The Budget and how it affects landlords – March 2016

Though the budget promised a hike in stamp duty rates for any property not intended for use as a main residence, this was something landlords have expected and bought or old sold accordingly. This mainly impacted new landlords that perhaps were looking to purchase one or two properties and then try to make an income from them.

There was a surprise in the large portfolio rental market. Landlords who own 15 properties or over believed they would be exempt from this higher stamp duty rate, however the budget applied the changes across the board.  Private landlords have been supporting the need for private rental properties brought about by the lack of available social or council housing.  This stock of housing has been helping generation rent and those people who can’t afford to get on the housing ladder yet. Although the ideal balance of home ownership has not been met during the last 7 to 10 years penalising private landlords does not seem to be a solution with so many other areas needing to be addressed.   These areas include the lack of building of houses, planning issues, mortgage availability with Mortgage Market Reviews (MMR) and younger generations that move regularly around the country to progress their careers.

This budget really does seem to apply more penalties to property investors and it is those same property investors that are providing a vital service for many people who are happy to rent. In effect these moves will make it even harder for tenants to get on the housing ladder as rental prices increase possible short term stagnation of available properties.

The next move was to slash capital gains tax rates, but the surprise was that gains made on property would still be subject to old higher tax rates. It follows a number of tax increases on property investors, including the scrapping of the higher relief that allowed landlords to offset their mortgage interest against income tax bills (phased in from April 2017), and a new annual tax on offshore owners of UK property. This increase does not apply to commercial property though and some landlords may then be incentivised to invest that way.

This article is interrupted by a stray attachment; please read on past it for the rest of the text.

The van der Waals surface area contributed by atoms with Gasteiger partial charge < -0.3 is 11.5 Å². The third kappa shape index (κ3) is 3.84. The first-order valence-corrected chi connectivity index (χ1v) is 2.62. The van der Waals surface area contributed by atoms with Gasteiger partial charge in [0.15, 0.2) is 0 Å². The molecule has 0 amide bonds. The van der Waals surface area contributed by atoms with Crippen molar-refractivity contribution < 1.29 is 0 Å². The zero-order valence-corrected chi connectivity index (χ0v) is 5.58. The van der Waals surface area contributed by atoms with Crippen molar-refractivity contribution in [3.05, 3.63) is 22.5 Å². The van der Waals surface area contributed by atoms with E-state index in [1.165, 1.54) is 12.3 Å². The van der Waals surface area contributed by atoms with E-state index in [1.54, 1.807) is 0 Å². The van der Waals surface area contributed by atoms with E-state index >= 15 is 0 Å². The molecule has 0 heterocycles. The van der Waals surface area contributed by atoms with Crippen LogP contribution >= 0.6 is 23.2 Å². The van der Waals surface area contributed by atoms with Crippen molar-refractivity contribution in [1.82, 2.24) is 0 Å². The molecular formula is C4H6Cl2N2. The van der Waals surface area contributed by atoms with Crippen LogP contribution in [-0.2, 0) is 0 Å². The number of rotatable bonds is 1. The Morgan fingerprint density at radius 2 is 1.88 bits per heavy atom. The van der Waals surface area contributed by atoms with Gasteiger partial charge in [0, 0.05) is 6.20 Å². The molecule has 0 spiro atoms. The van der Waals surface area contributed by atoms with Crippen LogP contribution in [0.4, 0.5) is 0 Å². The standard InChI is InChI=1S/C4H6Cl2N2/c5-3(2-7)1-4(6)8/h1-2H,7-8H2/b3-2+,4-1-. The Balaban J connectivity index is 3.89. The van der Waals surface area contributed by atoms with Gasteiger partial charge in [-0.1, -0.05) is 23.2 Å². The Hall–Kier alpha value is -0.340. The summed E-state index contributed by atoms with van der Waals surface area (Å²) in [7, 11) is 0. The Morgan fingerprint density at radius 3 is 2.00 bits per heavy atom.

This combination of things will put increased pressure on landlords and may provide less incentive for them to invest in more domestic property in the short term. This in turn could put pressure on rent prices pushing them upwards – exactly what tenants will not be pleased about and may push their affordability of certain properties out of reach potentially pricing some tenants out of the private rental market altogether.

One thing some landlords will need to consider is staying self-employed or starting a company to manage their property investment. Some landlords need to be prepared for the fact that starting a limited company comes with its own set of criteria with different accounting requirements and costs.

There has been a 20% increase in house prices over the past 4 years and so bricks and mortar is still one of the best investments and with expected increases of a further 20% over the next 3 years the government may not re-balance the home ownership figures as they would like.

Mike Matthews from Tortoise Property says “The budget seems to be a turning point between the relationship between Private Landlords and the government. The industry has been supported over the last 10 years by the previous governments and recognised as one of the main suppliers of homes to the UK population.  This budget may change the relationship and in the short term effect the supply of homes becoming available which are desperately required around the country”.

Here at Tortoise we are here to help. Some of our team are property investors too so many of these changes affect them. Contact us if you are thinking of buying or selling property. We are experts in our field and fully understand the local market and the challenges of being a landlord.

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